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The Poet at Seven

By May 1, 2012 No Comments

by Brett Foster

The tweeny daughter torments
the younger brother, who stands
impassively, elbows on the table.
He fiddles with a just cut apple
and tugs at his pants. Bored, madly
involved. Fidgeting, in a word.

“Are you going to the movies?”
she says. “Then why are you
picking your seat?” Pause.
Kitchen laughter (we’re all guilty)
sears and embarrasses as it will
at that age. Yet he readily replies:

Seeds, Avery, I’m picking seeds.”
And so I see he is! And suddenly
the room spins as if he’s conjured
the scene as most heartening lesson,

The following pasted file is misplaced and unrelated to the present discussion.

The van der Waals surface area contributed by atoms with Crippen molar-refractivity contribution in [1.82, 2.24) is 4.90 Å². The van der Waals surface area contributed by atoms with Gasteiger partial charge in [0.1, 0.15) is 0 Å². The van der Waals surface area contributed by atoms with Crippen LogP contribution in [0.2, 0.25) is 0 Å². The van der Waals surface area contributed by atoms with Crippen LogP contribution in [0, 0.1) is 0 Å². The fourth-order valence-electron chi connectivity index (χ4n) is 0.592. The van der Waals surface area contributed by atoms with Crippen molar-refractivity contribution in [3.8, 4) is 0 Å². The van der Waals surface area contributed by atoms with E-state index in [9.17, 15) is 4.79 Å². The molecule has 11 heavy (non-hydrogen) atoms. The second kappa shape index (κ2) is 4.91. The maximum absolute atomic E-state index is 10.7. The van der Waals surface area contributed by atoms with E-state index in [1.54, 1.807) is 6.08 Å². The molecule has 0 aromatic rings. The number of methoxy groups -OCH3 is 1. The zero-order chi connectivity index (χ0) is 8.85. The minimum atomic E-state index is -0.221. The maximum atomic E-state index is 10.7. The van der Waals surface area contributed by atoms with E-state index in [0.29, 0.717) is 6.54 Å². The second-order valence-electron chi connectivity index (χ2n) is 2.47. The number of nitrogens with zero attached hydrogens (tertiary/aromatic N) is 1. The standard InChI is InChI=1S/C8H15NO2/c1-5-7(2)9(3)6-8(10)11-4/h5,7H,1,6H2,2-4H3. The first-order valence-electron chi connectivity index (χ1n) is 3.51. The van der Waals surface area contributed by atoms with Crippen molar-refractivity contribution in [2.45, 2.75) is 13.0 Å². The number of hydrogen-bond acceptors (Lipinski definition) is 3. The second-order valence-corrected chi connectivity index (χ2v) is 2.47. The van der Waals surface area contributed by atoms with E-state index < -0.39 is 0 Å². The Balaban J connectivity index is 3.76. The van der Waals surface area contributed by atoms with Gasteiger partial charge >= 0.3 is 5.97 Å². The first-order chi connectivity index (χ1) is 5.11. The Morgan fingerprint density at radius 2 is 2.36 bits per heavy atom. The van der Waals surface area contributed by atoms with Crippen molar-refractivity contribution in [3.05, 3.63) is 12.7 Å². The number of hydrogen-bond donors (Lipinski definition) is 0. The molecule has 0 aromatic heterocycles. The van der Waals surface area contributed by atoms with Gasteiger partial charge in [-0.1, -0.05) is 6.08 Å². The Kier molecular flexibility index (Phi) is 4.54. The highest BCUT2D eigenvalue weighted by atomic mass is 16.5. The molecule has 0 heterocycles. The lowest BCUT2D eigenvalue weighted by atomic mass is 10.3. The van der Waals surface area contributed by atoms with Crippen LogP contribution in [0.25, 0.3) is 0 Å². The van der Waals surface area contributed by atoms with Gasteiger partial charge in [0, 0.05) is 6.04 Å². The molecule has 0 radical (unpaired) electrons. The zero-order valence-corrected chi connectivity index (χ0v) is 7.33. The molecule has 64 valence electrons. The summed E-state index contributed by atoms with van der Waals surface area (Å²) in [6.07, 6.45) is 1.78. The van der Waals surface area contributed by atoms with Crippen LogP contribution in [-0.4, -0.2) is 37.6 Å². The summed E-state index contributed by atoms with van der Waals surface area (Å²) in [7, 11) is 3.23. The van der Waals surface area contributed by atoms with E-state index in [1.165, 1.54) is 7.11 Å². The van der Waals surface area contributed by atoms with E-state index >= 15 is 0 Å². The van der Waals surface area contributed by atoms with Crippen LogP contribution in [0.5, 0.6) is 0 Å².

little magus unconscious of his art.
Applause fills the imagination.

His answer is non-sequitur and yet
eerily resourceful—unknowing
punning that lifts the funniness
toward the tongue’s incantatory power.
Words have earned him leverage,
resemblance like a rope bridge.

His apple halves will taste better
for his having said it, you know
what I mean? Little dynamo,
beaming now, feeling fine and quickwitted:
he spits a responsive sign
into the binding material world.

Brett Foster’s first book of poetry, The Garbage Eater, was published in 2011 and his forthcoming Fall Run Road recently won Finishing Line Press’s chapbook award. He teaches Renaissance literature and creative writing at Wheaton College. “The Poet at Seven” is both personal (in the domain of family memory, and wish) and also takes its modest place in a “poem about the young poet” literary tradition, which includes, among others, Arthur Rimbaud and Donald Justice.